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Home Office compared to budget airline over EU citizen registration plan

Luke James
Brussels correspondent
Plans being considered by Home Secretary Sajid Javid about how to register EU citizens have been derided (Getty)

The Home Office has been accused of acting like a budget airline after it emerged it is considering registering EU citizens after Brexit…according to alphabetical order.

European Parliament Brexit coordinator Guy Verhofstadt made the comparison today in response to reports about the prospect for the completely arbitrary process which could leave some waiting over two years for confirmation they can remain in the country.

He said it would “create uncertainty and confusion” and called on the UK government to adopt a “simple, efficient & fair process, not one a budget airline would be proud of.”

There are currently around three million EU citizens living in the UK. Those who have been living in the UK for five years or more by the end of 2020 will be able to apply for ‘settled status.’

The Home Office has announced that registration will open later this year but has so far released few details of how the system will work.

It was reported this week by Business Insider that the department is considering processing applications based on the first letter of their surname.

That is one of three options under consideration but seen as the least politically sensitive. The others are to process applications by economic sector or region.

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A source told the website the scheme would be “light touch, simple and very quick.”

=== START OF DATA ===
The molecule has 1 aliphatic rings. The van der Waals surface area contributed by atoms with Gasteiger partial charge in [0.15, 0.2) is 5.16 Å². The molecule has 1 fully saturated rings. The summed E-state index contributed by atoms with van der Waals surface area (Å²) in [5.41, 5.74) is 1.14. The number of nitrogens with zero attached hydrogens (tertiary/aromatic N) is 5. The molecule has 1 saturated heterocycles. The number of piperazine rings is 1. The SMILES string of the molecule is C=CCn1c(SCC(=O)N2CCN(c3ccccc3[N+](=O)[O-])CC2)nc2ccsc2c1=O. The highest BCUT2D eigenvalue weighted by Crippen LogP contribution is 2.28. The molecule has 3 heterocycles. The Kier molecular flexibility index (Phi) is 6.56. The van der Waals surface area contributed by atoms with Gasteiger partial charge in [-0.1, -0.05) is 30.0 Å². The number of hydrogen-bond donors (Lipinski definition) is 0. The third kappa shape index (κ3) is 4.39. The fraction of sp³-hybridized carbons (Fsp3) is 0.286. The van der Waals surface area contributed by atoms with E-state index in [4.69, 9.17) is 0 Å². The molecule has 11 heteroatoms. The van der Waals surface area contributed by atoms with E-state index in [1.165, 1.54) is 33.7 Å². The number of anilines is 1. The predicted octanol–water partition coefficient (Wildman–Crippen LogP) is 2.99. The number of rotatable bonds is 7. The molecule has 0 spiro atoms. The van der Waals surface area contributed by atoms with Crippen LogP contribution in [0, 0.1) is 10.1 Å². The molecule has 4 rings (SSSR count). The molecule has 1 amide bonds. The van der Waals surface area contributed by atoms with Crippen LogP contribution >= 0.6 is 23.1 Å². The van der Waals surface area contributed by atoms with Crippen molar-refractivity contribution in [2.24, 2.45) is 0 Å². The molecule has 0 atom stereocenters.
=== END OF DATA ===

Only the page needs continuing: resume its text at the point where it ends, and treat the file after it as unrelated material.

But the European Parliament’s Brexit steering group, a cross-party group of six MEPs led by Verhofstadt, said it was “deeply concerned” by the plan to register citizens alphabetically.

“We believe such an approach would be complicated, arbitrary and could create unnecessary confusion and uncertainty for millions of EU citizens already living in limbo,” read a joint statement from the group.

Guy Verhofstadt visited Westminster earlier this year to discuss Brexit issues such as the ‘settled status’ scheme (Getty)

“Those at the end of the alphabet may not get their status confirmed until the end of 2020 or later, which would be intolerable and contrary to the spirit of the assurances we have previously received.”

“We repeat our belief that the UK’s registration scheme must be simple, fair, user-friendly, free and provide certainty for EU citizens.”

It’s not the first time the Home Office’s plans for the scheme have been derided in Brussels.

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Yahoo Finance UK reported in April how a mobile phone app being developed by the Home Office to allow EU citizens to apply for ‘settled status’ doesn’t work with iPhones.

The problem was revealed when Home Office officials gave a presentation about the system at the European Parliament.

MEPs present were left flabbergasted when the officials suggested people without an Android phone could borrow one.

“It’s just beyond belief,” said Lib Dem MEP Catherine Bearder, while Labour MEP Claude Moraes pointed out that would exclude 50% of mobile phone users.

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